Providing you’re not getting paid to do it, in which case you have to really work, jumping behind the bar at parties can be a fine way to meet almost everyone while simultaneously avoiding getting cornered. You don’t get crushed by the crowds, you get to make yourself a drink whenever you want one, and you’re the center of attention. Bartenders enjoy this.
I hopped behind the bar at an event in Greece in July. (Hint: Always ask permission from the professional behind the bar.) The occasion was a sponsored affair, and as such there wasn’t a huge selection of booze from which to choose. I grabbed a bottle of gin, and a bottle of Port, married them as though the Port were the vermouth in a very dry martini, and started making round after round of my own version of Pink Gin for the assembled mass. The drinks went down very well indeed.
Julian de Feral, the head bartender at Lutyens, a swank joint in London, recently sent me a batch of cocktail recipes. After glancing through them, I kept returning to a drink he called Ruby Can’t Fail. It called for gin, Port, lemon juice, fino Sherry, simple syrup and orange bitters. It reminded me of the gin and Port mixture I’d come up with in Athens, except that this drink was obviously made by someone who knew what he was doing.
And Julian de Feral, I can assure you, knows exactly what he’s doing. In the past few years he has won no fewer than 15 cocktail/bartender competitions.
“I enjoy working in a good cocktail bar with a good atmosphere, having plenty of involvement in the cocktails and teaching others what I know whilst still progressing with my own education,” Julian says.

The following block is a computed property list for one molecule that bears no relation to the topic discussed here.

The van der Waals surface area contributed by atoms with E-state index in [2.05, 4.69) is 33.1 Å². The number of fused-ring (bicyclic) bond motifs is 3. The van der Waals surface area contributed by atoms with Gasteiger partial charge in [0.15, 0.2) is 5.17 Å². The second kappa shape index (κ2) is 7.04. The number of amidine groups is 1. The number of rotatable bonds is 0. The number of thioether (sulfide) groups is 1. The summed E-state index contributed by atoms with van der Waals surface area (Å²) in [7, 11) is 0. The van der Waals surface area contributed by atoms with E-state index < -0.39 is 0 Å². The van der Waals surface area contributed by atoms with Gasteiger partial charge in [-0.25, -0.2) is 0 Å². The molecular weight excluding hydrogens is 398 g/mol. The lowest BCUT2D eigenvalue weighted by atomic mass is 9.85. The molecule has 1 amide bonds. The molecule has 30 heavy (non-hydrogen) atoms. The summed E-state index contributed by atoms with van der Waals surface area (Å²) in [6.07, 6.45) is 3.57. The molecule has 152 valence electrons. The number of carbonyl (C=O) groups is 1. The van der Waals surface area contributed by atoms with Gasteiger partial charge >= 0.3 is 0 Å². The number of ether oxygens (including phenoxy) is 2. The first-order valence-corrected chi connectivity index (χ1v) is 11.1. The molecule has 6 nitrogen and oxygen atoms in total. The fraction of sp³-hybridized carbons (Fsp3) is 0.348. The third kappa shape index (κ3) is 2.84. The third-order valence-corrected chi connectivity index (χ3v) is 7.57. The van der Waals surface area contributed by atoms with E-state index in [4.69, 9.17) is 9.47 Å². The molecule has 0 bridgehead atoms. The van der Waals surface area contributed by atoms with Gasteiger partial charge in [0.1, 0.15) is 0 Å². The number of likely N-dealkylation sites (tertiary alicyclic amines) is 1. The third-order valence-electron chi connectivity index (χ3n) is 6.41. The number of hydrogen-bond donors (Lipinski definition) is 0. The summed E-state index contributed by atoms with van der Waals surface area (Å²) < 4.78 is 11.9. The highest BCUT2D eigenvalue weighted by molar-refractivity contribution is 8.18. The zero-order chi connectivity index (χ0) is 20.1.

As I was poring over Julian’s curriculum vitae, I noted that he was a member of a 10-bartender team assembled by a major gin brand and hired to “champion gin … and to share and discuss bartending techniques across the world.” Not a bad job if you can get it. He went on to say that he’d been in Athens in July to attend a team meeting.
Wait a minute. That was where I was mixing up my gin and Port cocktails. Same month, same city. I wrote to Julian to ask if we’d met. Apparently we had.
“That was my bottle of Port you were nicking to spike your martinis,” he told me.
Ruby Can’t Fail
Adapted from a recipe by Julian de Feral, head bartender at Lutyens in London.
1 1/4 ounces gin
1/2 ounce ruby Port
1/3 ounce fino Sherry
1/2 ounce fresh lemon juice
1/3 ounce simple syrup
1 dash orange bitters
1 lemon twist, as garnish
1 pink grapefruit twist, as garnish
Instructions: Place the gin, port, sherry, lemon juice, simple syrup and bitters in a mixing glass over ice; shake, then strain into a small, chilled wine glass. Release the oils from the twists onto the top of the drink, and discard the twists.
The Cocktailian is reprinted with the kind permission of The San Francisco Chronicle. Gary Regan is the author of The Joy of Mixology, and co-host with Mardee Haidin Regan, of ArdentSpirits.com, and theWorldwide Bartender Database. You can reach him at [email protected]